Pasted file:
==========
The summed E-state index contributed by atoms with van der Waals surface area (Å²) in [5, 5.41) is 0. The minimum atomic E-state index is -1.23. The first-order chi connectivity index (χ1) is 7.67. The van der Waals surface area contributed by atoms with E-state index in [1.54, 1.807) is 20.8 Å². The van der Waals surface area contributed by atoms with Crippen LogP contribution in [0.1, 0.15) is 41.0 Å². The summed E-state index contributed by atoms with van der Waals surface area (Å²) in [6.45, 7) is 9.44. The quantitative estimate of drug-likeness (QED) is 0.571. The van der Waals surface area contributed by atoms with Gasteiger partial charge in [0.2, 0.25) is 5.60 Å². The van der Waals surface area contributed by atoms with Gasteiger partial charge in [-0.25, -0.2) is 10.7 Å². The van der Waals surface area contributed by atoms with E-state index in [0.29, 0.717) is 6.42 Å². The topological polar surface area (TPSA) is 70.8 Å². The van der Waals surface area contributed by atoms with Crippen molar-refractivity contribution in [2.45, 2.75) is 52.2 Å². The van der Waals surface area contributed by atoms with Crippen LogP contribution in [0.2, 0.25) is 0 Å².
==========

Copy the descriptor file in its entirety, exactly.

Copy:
The summed E-state index contributed by atoms with van der Waals surface area (Å²) in [5, 5.41) is 0. The minimum atomic E-state index is -1.23. The first-order chi connectivity index (χ1) is 7.67. The van der Waals surface area contributed by atoms with E-state index in [1.54, 1.807) is 20.8 Å². The van der Waals surface area contributed by atoms with Crippen LogP contribution in [0.1, 0.15) is 41.0 Å². The summed E-state index contributed by atoms with van der Waals surface area (Å²) in [6.45, 7) is 9.44. The quantitative estimate of drug-likeness (QED) is 0.571. The van der Waals surface area contributed by atoms with Gasteiger partial charge in [0.2, 0.25) is 5.60 Å². The van der Waals surface area contributed by atoms with Gasteiger partial charge in [-0.25, -0.2) is 10.7 Å². The van der Waals surface area contributed by atoms with E-state index in [0.29, 0.717) is 6.42 Å². The topological polar surface area (TPSA) is 70.8 Å². The van der Waals surface area contributed by atoms with Crippen molar-refractivity contribution in [2.45, 2.75) is 52.2 Å². The van der Waals surface area contributed by atoms with Crippen LogP contribution in [0.2, 0.25) is 0 Å².